As the kids and I sat inside and glumly stared at the rain on August bank holiday I turned my mind to a challenge laid down by the editor of the Advertiser two weeks ago. In a thoughtful column, Steve Dancey asked what the position of all the candidates in the general election next year is on alternative energy and fracking in North West Hampshire. He posed the question in the context of a huge solar farm near Houghton having been turned down for planning permission by the council, and the balance that had to be struck between preserving the countryside, generating the energy we need and doing our bit for climate change.
Since I am currently the only candidate who will appear on your ballot paper next May (I’m sure the others will show up at some point) I should give you my thoughts.
I think burning things is a bit old fashioned, and that includes oil. Setting fire to things to generate energy seems prehistoric in these times of scientific discovery. There are surely cleverer ways to make energy and we must look to science for our future power needs, not deeper and deeper underground.
By the same token, we sometimes mistake re-engineered ancient inventions as modern. Take wind power for instance: creating a more efficient windmill seems to me like trying to breed a faster horse rather than buying a car. Wind power is old technology masquerading as new, and I would oppose any wind farm proposals in the constituency, not least as they only produce small amounts of power when it’s windy which is not often the same as when we need it.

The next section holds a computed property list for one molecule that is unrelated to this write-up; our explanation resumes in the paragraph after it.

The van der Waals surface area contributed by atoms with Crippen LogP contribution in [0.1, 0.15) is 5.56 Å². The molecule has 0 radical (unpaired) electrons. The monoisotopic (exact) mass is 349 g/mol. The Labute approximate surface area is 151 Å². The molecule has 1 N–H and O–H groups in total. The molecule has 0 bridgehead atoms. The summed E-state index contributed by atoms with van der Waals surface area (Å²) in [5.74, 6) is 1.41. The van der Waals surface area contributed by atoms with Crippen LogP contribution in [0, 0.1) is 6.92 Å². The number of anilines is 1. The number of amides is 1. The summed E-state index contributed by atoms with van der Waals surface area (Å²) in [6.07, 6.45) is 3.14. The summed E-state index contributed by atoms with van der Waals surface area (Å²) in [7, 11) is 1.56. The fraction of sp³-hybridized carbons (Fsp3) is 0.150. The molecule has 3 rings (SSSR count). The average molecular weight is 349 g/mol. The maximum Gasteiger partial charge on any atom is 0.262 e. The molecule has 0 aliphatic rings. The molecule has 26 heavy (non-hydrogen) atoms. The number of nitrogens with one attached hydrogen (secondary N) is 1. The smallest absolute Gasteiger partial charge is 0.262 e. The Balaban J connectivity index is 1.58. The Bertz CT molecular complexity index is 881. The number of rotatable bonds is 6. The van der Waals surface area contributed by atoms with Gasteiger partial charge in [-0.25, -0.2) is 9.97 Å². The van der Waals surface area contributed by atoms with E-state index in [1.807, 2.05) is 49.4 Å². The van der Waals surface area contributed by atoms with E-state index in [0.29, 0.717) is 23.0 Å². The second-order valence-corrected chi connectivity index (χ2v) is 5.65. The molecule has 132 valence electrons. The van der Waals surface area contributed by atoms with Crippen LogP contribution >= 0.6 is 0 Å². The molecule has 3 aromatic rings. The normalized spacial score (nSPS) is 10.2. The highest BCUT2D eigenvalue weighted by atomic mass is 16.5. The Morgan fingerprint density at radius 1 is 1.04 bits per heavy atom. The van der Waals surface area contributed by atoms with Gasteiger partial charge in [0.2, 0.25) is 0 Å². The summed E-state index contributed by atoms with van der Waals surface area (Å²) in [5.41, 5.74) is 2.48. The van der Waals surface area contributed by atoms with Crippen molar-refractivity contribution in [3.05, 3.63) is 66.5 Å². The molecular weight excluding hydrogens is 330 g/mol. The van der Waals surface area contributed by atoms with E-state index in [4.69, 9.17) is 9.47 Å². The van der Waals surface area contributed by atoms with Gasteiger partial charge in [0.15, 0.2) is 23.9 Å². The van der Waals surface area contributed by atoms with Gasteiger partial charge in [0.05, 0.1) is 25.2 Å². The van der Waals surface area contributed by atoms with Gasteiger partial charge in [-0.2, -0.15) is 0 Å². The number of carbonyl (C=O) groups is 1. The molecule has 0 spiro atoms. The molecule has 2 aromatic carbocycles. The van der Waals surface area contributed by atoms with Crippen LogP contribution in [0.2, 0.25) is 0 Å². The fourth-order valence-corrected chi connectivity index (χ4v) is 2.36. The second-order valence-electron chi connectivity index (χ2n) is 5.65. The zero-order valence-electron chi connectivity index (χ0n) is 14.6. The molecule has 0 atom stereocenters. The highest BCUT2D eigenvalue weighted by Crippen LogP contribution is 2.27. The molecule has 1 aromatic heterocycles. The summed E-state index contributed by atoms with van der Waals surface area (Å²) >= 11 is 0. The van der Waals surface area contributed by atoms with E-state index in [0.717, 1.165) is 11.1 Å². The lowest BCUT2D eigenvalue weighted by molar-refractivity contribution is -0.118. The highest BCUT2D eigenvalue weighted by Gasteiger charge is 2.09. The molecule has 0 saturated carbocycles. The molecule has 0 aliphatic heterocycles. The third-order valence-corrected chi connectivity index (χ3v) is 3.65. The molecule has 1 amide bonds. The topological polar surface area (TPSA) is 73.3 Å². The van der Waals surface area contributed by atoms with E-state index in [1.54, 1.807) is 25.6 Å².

That brings me to the F word. There are some great new technologies in operation today that we should develop and exploit before we resort to fracking. I have long been a proponent of the hydrogen fuel cell for example. Producing electricity with water as its only waste product, fuel cell cars will be available in the UK from late next year and will have the same range and performance as any other car. This technology, invented in Britain, holds out the promise that one day we could power our houses with the hydrogen from the very water in our taps.
And I saw another exciting technology in action a couple of weeks ago when I visited the Apsley Estate outside Andover. There farmer Henry du Val is creating a power plant which will supply the heating needs of between 10,000 and 100,000 homes depending on the time of year. And he isn’t burning a sausage. Instead, in probably the largest bouncy castle in the country (which he made me climb), he is using natural digestion of agricultural crops like maize and wheat to produce methane, which he will then use to generate electricity or pipe into the gas network. All his waste product is spread back onto his land as fertilizer for the next energy crop. His system is incredibly efficient, creates a market for local farmers (much of whose produce is otherwise exported), and provides completely clean energy.
While there is all this new, smart clean technology available now, holding out so much promise, I am firmly against rushing to rip up all the normal protections for the countryside just because there is oil or gas underneath it. And besides, oil is too valuable to burn. They use it to make aspirin, which I am going to need plenty of if it keeps raining.